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Old 12-01-2012, 04:32 PM   #5
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do what dennis 45 said.Much simpler and as effective. as both mentioned dont fill to the ring and if possible use distilled water although I have used "soft tap water"for years with nary a problem.Do a converter charge outpuut value.I have not had to add water to my 4 house batterys in 2 years.If your having to add water constantly your overcharging or your batterys art in need of changing
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Old 12-01-2012, 04:35 PM   #6
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wa8yxm, you could put John Grisham to shame.
Or just top off each cell with mineral oil, at least 2 ounces per cell and never check water again! Also keeps them from gassing and coroading.
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Old 12-01-2012, 04:40 PM   #7
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Or just top off each cell with mineral oil, at least 2 ounces per cell and never check water again! Also keeps them from gassing and coroading.
Really? if its that easy and simple why is not commen knowledge?
seems odd. I have to look into this as it sounds too good to be true?
why would they not do this from new?
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Old 12-01-2012, 04:54 PM   #8
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Really? if its that easy and simple why is not commen knowledge?
seems odd. I have to look into this as it sounds too good to be true?
why would they not do this from new?
Don't know why it's not done new, but we did it to batteries in our cabin cruiser since 1958. I've done it in many cars, too, especially old VW's where the battery was under the back seat and could corrode seat springs. It prevents outgassing and corrosion buildup on the terminals and connections.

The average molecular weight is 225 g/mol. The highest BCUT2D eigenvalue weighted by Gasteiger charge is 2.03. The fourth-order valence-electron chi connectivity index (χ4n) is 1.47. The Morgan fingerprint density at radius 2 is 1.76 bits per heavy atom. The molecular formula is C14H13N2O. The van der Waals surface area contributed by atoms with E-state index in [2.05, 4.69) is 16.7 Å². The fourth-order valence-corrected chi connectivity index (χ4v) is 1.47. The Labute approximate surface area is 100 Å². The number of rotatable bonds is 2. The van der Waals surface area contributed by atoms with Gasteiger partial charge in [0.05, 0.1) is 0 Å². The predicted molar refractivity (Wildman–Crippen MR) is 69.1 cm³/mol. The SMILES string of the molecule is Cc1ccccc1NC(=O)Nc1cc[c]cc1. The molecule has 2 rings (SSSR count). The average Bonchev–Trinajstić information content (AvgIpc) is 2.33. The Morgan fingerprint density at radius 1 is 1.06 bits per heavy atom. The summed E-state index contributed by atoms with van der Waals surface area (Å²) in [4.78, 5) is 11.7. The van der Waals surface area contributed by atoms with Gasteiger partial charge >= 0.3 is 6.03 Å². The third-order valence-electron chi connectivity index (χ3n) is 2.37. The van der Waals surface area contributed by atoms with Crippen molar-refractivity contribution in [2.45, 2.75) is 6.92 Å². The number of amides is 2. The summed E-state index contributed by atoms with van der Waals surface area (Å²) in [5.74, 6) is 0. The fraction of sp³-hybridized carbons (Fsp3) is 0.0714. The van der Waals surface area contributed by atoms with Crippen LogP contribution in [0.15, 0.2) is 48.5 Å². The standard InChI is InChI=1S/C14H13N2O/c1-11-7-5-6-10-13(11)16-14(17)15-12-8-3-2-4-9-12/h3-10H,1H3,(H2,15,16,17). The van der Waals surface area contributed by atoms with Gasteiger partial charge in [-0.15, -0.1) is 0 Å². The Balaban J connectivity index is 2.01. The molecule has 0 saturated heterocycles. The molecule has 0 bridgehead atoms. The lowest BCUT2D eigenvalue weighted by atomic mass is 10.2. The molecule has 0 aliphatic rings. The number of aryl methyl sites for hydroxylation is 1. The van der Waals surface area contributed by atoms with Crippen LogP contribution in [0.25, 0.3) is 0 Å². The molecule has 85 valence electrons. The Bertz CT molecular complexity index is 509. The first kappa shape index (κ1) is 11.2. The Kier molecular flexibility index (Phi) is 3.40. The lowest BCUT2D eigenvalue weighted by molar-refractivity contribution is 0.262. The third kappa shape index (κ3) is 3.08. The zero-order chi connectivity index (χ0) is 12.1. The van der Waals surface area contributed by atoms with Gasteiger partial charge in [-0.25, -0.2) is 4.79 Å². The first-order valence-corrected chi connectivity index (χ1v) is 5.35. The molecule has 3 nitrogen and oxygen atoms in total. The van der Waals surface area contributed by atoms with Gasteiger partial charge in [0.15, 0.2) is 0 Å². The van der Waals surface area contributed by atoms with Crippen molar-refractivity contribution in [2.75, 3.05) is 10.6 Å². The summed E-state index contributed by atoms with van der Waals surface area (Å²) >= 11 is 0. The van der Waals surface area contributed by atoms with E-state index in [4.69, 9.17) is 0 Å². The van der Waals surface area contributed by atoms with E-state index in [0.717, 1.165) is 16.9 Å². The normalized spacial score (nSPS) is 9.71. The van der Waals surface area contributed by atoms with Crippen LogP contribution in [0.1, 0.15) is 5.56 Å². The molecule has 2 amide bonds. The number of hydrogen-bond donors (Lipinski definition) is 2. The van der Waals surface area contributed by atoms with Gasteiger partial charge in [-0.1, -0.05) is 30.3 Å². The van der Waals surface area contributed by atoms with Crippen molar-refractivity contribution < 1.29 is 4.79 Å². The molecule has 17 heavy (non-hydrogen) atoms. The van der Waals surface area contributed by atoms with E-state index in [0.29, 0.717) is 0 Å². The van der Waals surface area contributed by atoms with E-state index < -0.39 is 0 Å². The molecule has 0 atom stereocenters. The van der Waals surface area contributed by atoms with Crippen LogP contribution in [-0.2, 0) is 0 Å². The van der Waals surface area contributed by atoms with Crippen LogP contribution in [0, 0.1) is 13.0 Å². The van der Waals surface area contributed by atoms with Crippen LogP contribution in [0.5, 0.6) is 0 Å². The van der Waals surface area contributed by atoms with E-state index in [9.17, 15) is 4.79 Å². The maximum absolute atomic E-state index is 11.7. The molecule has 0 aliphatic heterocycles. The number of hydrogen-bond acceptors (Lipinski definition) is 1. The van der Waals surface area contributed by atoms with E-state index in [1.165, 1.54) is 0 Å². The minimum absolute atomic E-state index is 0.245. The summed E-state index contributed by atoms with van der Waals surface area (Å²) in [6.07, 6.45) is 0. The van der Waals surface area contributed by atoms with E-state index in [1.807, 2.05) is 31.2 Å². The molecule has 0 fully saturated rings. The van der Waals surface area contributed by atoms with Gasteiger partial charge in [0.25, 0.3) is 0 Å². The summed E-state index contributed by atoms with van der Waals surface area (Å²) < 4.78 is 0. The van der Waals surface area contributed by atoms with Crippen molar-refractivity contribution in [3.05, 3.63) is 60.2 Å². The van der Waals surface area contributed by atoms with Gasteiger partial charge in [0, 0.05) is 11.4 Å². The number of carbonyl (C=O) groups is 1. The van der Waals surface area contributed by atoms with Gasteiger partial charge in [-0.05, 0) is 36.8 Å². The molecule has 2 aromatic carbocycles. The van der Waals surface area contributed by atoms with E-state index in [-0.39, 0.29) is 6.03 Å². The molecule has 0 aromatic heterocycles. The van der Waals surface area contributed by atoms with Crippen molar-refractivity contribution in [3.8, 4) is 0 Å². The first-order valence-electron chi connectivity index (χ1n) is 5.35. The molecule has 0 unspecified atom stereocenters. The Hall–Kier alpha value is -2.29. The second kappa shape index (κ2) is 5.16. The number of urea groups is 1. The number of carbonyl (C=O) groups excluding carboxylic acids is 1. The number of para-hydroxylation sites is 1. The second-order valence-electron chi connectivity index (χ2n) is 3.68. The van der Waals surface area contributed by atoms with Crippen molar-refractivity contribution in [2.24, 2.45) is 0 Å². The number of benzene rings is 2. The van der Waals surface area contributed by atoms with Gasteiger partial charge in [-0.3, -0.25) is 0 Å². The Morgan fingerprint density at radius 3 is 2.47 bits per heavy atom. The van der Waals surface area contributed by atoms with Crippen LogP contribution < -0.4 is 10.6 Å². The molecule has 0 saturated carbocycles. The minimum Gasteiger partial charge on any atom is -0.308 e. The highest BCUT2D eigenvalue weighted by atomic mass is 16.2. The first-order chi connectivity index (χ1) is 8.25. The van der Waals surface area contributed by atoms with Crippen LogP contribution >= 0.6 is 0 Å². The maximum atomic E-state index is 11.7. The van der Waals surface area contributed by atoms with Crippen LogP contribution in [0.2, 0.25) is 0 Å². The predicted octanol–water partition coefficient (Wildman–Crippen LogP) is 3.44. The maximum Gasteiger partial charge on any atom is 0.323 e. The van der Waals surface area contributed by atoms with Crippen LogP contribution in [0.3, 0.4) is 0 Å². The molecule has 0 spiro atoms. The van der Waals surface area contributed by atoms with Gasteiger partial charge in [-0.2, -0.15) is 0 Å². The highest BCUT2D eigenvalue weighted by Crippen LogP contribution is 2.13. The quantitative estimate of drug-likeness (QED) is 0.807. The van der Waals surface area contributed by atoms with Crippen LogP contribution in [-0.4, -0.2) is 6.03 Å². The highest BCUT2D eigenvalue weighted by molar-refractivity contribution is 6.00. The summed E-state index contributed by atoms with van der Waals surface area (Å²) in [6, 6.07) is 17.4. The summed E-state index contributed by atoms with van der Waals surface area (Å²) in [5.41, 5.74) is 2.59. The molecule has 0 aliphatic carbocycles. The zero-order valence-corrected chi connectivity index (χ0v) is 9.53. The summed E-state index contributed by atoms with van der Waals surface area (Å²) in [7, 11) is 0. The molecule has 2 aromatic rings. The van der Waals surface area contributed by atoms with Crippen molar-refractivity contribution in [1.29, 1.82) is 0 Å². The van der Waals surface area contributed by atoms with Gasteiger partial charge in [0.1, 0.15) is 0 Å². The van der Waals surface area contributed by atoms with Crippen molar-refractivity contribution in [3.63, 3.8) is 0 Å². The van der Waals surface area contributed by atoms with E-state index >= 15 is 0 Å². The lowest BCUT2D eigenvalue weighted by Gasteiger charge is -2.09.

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Old 12-01-2012, 05:03 PM   #9
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See you learn something new here every day! I never heard of it either, but read about it on here. Seems like many on here do it and swear by it.
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Old 12-01-2012, 05:05 PM   #10
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Really? if its that easy and simple why is not commen knowledge?
seems odd. I have to look into this as it sounds too good to be true?
why would they not do this from new?
Oil cost more then water, that's why!
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Old 12-01-2012, 05:09 PM   #11
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Oil cost more then water, that's why!
Not if you buy your water at the gas station.
But a really good idea. I have been in the process of getting this done for a while but it's on of those Rountoit kind of things.
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Old 12-01-2012, 06:16 PM   #12
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thanks for the info- will get this done asap- can't wait to repeat in the middle of winter, have it on the calendar to check every 30 days.
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Old 12-01-2012, 06:44 PM   #13
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Oh, and make sure you are wearing old clothing. If you accidentally splash any of the corrosion onto that brand new pair of jeans, in about two weeks you will notice holes. For some reason it will only happen on brand new stuff. My old paint stained greased stained jeans are hole free, but the new ones??

Eye protection isn't a bad idea either.
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Old 12-01-2012, 06:45 PM   #14
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I envy you guys who never need to add water to your batteries. I know my charger is set-up & working correctly, I have no gassing or messy spillage, my batteries test great....I've added the mineral oil thing...but I still need to add water every so often.

Like most people this is not a job I enjoy. Gotta get out and put on the hazmat suit (old T-Shirt & shorts), rubber gloves, eye protection...turn-off the shore power...bring in the bedroom slide...pull-out the kwiki slide tray that only comes out 2/3 of the way (who designs these things?)...flashlight & mirror to try and see the back battery cells...turkey baster & distiller water....what a production! Any wonder it gets put-off and ignored.

I finally surrendered and bought a "poor man's AGM conversion kit".

Bought a Pro-Fill system...bit expensive, but makes the job of insuring the battery water levels are always correct.....a breeze. At the price of 4 new GC batteries, if you get lazy and neglect the routine maintenance ....well for me ...money well spent.